The catalyst is preferably dissolved in a volatile solvent, such as a volatile ketone, alcohol, or aromatic hydrocarbon prior to its incorporation into the polymerizable compound. However, the undissolved catalyst can also be mixed directly with the compound, especially when the latter is prewarmed. Having the catalyst predissolved not only results in a much faster rate of incorporation into the compound, but also facilitates the measurement of small amounts of the catalyst.

The best amount of catalyst for a given situation will depend to a large extent on the temperature. of the air to which the layer of compound will be exposed during polymerization. When the air is at room temperature (about 75 F.) the cobalt metal content of the catalystcompound mixture can be from about 0.01% to about 0.3% by weight of compound, preferably about 0.03% to 0.1%. :If much less than 0.01% or much more than about 0.3% is used, the rate of polymerization may be undesirably slow.

When the air temperature during polymerization is about C., tackafree films can be obtained in a relatively short time, say less than about 30 minutes, with a cobalt content of about 0.0005 to 0.005% by weight of compound. Greater amounts of catalyst can be used, but usually film distortion is encountered in such cases. Films containing less than 0.0005% catalyst tend to remain tacky. Only traces of catalyst are used at air temperatures as high as 200 C. One skilled in the art will readily arrive at the optimum proportion of catalyst to be used under a particular set of circumstances, as is commonly done with mixtures of ordinary catalysts and well-known film formers such as drying oil modified alkyds. It is usually advisable to apply films no thicker than about 5 mils so that the lower portion of the film will receive sufiicient oxygen for polymerization. The films can be applied to various types of substrates, including metal, Wood, paper and fabric.

Additional vinyl cyclic acetal compounds of. the class specified .for use in practicing this invention are disclosed in my copending patent applications S.N. 683,021, filed September 10, 1957, now abandoned; N.S. 730,070, filed April 22, 1958, now abandoned; S.N. 707,506, filed May '26, 1958; and S.N. 707,507, filed May 26, 1958.

In addition to the essential vinyl compound and catalyst, the polymerizable compositions of this invention can also contain various other film formers, such as vegetable oils, oil-modified alkyd resins, oleoresinous varnishes, synthetic thermoplastic and thermosetting resins. Various other well known coating composition additives or modifiers can also be included, such as plasticizers, solvents, pigments and stabilizers, by the methods and in the proportions commonly used in the coating art.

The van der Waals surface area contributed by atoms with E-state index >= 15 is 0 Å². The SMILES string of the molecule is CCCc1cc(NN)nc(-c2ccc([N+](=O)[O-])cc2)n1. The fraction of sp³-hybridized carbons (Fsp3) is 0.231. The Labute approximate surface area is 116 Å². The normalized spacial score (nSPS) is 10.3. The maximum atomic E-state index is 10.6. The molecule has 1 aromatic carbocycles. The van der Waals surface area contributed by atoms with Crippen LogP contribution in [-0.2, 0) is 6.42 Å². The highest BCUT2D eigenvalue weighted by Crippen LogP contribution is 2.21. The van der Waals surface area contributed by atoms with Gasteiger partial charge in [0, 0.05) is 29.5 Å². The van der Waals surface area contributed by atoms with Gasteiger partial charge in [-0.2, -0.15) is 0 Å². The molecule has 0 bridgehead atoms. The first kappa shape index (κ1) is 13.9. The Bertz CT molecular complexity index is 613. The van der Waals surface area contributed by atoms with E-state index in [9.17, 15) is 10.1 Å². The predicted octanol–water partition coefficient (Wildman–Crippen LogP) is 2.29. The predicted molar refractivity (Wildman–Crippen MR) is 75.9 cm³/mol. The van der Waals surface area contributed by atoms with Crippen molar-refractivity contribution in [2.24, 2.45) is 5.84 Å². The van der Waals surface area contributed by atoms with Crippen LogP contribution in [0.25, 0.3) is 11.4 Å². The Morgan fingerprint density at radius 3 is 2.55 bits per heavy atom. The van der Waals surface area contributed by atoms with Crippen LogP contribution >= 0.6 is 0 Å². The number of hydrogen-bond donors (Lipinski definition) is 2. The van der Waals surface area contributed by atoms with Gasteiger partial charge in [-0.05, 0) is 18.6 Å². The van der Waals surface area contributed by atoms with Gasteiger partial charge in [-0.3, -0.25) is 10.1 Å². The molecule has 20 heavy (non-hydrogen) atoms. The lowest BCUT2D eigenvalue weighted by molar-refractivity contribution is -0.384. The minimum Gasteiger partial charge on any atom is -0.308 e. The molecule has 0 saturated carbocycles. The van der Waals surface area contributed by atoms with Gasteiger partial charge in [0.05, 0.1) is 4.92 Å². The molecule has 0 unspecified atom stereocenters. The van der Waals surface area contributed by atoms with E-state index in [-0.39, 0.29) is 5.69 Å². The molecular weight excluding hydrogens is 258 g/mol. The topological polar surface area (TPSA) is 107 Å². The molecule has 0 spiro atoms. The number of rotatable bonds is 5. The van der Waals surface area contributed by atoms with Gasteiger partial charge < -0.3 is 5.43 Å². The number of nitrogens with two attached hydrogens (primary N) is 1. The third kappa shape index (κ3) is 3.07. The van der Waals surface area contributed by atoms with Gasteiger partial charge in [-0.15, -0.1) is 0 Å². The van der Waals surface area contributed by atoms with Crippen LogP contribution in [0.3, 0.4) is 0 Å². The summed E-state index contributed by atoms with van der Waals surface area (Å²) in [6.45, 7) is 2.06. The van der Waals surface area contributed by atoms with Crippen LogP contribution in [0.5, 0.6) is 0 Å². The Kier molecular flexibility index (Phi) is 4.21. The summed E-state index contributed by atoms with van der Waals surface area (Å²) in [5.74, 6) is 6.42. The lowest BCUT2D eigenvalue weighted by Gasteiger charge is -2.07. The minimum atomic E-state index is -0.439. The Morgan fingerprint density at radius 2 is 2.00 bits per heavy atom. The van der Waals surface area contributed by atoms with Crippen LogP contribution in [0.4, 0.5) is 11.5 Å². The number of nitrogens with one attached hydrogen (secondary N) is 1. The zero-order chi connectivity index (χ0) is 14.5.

The method oi this invention has the advantage of providing a desirable and consistent rate of polymerization for coatings or other thin bodies of the vinyl compounds. Favorable results are readily obtained at either room temperature or elevated temperatures.

The catalysts used are relatively odorless in contrast with the more common cobalt salt catalysts which are distinctly malodorous. Furthermore, the catalysts are readily introduced into the vinyl compounds, via volatile solvents or directly to form stable, homogeneous mixtures.

Many widely difierent embodiments of this invention can be made Without departing from the spirit and scope thereof. Therefore, it is not intended to be limited except in accordance with the appended claims.

I claim:

1. A composition comprising a vinyl cyclic acetal compound and a catalytic amount of a cobalt(ous) salt of a half ester of a dicarboxylic acid, said compound containing a plurality of cyclic radicals having the following structural formula:

F m 0 o in which cyano, chloroalkoxyalkyl, fluoroalkoxyalkyl, cyanoalkoxyalkyl, cyanoalkyl, alkenyl, chloroaryl and fluoroaryl when the value of a is 2, and consisting additionally of fluoro, chloro, acylamido and phenylsulfonyl when the value of a is greater than 2, and the one remaining valence connects the cyclic radical to at least one other such cyclic radical through an interposed polyvalent radical; and in which R is a monovalent radical of the class consisting of hydrogen, alkyl, alkenyl, aryl, chloro, fluoro, bromo, cyano, acyloxy, chloroalkyl, fluoroalkyl, cyanoalkyl, alkoxy, aryloxy, and carbalkoxy, said interposed polyvalent radical being firee of substituents having an inhibiting efiect on the air-drying property of said compound.